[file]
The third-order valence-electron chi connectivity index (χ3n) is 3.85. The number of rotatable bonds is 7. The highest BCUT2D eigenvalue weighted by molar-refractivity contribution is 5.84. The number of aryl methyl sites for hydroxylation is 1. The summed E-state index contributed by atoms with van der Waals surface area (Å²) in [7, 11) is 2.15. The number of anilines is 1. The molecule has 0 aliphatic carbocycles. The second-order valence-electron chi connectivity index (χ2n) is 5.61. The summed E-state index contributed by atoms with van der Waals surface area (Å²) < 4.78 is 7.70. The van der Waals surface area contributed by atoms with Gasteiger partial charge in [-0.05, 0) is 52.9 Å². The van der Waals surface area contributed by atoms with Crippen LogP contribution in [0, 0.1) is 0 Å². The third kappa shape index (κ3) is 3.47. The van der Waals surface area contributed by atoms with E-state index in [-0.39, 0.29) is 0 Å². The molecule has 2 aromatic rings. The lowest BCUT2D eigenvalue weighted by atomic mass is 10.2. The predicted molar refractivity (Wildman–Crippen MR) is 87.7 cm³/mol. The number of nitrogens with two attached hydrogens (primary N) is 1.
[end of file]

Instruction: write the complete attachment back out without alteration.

The third-order valence-electron chi connectivity index (χ3n) is 3.85. The number of rotatable bonds is 7. The highest BCUT2D eigenvalue weighted by molar-refractivity contribution is 5.84. The number of aryl methyl sites for hydroxylation is 1. The summed E-state index contributed by atoms with van der Waals surface area (Å²) in [7, 11) is 2.15. The number of anilines is 1. The molecule has 0 aliphatic carbocycles. The second-order valence-electron chi connectivity index (χ2n) is 5.61. The summed E-state index contributed by atoms with van der Waals surface area (Å²) < 4.78 is 7.70. The van der Waals surface area contributed by atoms with Gasteiger partial charge in [-0.05, 0) is 52.9 Å². The van der Waals surface area contributed by atoms with Crippen LogP contribution in [0, 0.1) is 0 Å². The third kappa shape index (κ3) is 3.47. The van der Waals surface area contributed by atoms with E-state index in [-0.39, 0.29) is 0 Å². The molecule has 2 aromatic rings. The lowest BCUT2D eigenvalue weighted by atomic mass is 10.2. The predicted molar refractivity (Wildman–Crippen MR) is 87.7 cm³/mol. The number of nitrogens with two attached hydrogens (primary N) is 1.